Immigration Rhetoric Isn't Working 

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Immigration advocacy loses its pulpit when it insinuates that racism motivates officials and legislators who deal with border control. Rather than simply making the accusations directly, it draws analogies to the civil-rights era [“Swift Justice,” Dec. 8, 2011; “Deportation Factory,” Feb. 2, 2012; Five Spot, April 12, all City Weekly].

In law, segregated pupils in the Supreme Court’s 1954 Brown v. Board of Education decision held unqualified right to equal schools. Immigration is a privilege each country grants or denies at its own discretion. Use of community information sources to discover unauthorized entry is not Jim Crow. The system, neither broken nor operating at random, responds to well-defined pressures from citizens on both sides of this issue.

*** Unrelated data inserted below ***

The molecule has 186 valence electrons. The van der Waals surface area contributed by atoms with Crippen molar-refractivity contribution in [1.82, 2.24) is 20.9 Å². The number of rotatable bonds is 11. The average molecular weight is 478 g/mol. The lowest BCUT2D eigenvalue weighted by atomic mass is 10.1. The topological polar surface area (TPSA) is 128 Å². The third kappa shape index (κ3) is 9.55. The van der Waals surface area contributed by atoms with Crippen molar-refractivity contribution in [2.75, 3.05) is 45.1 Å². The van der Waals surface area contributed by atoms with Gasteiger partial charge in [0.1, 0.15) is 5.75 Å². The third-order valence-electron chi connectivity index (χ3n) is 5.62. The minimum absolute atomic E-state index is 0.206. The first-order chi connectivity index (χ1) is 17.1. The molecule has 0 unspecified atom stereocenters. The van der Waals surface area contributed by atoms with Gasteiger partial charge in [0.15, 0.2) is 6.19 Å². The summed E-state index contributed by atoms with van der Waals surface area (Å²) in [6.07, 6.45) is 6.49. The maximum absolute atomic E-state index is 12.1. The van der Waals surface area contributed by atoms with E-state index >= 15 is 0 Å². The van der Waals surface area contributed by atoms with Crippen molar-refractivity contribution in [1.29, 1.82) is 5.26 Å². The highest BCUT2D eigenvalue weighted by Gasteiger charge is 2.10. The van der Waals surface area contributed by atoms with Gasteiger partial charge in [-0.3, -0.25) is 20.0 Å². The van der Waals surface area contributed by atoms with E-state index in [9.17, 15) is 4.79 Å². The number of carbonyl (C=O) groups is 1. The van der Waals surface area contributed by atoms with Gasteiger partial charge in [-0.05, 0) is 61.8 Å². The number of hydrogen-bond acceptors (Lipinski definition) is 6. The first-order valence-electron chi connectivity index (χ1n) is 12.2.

If the advocates hope to prevail the field, they need better rhetorical tactics than lately seen in the City Weekly.

Jesse Baker

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